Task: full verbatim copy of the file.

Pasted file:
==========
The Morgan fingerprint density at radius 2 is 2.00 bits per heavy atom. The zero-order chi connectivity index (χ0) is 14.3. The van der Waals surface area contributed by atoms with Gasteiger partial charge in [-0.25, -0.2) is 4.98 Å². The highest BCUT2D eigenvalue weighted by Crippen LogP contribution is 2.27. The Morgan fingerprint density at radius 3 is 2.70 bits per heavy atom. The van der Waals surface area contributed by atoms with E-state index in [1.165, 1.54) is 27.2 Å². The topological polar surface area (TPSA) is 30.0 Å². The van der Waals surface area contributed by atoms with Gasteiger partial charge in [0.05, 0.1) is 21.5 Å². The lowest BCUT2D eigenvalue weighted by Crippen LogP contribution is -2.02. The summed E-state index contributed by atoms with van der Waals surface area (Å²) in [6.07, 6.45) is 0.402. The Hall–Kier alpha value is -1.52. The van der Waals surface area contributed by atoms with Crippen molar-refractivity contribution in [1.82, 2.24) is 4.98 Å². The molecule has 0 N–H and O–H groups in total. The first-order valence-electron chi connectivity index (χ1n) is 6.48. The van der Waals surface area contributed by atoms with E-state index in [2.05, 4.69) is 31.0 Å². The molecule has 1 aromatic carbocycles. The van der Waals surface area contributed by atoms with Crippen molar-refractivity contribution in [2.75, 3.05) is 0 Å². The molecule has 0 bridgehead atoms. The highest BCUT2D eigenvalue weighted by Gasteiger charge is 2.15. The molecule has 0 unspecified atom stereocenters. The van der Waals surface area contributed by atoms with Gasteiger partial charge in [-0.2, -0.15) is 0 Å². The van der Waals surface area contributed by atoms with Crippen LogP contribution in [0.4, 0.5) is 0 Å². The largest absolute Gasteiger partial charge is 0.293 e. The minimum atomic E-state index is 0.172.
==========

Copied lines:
The Morgan fingerprint density at radius 2 is 2.00 bits per heavy atom. The zero-order chi connectivity index (χ0) is 14.3. The van der Waals surface area contributed by atoms with Gasteiger partial charge in [-0.25, -0.2) is 4.98 Å². The highest BCUT2D eigenvalue weighted by Crippen LogP contribution is 2.27. The Morgan fingerprint density at radius 3 is 2.70 bits per heavy atom. The van der Waals surface area contributed by atoms with E-state index in [1.165, 1.54) is 27.2 Å². The topological polar surface area (TPSA) is 30.0 Å². The van der Waals surface area contributed by atoms with Gasteiger partial charge in [0.05, 0.1) is 21.5 Å². The lowest BCUT2D eigenvalue weighted by Crippen LogP contribution is -2.02. The summed E-state index contributed by atoms with van der Waals surface area (Å²) in [6.07, 6.45) is 0.402. The Hall–Kier alpha value is -1.52. The van der Waals surface area contributed by atoms with Crippen molar-refractivity contribution in [1.82, 2.24) is 4.98 Å². The molecule has 0 N–H and O–H groups in total. The first-order valence-electron chi connectivity index (χ1n) is 6.48. The van der Waals surface area contributed by atoms with E-state index in [2.05, 4.69) is 31.0 Å². The molecule has 1 aromatic carbocycles. The van der Waals surface area contributed by atoms with Crippen molar-refractivity contribution in [2.75, 3.05) is 0 Å². The molecule has 0 bridgehead atoms. The highest BCUT2D eigenvalue weighted by Gasteiger charge is 2.15. The molecule has 0 unspecified atom stereocenters. The van der Waals surface area contributed by atoms with Gasteiger partial charge in [-0.2, -0.15) is 0 Å². The van der Waals surface area contributed by atoms with Crippen LogP contribution in [0.4, 0.5) is 0 Å². The largest absolute Gasteiger partial charge is 0.293 e. The minimum atomic E-state index is 0.172.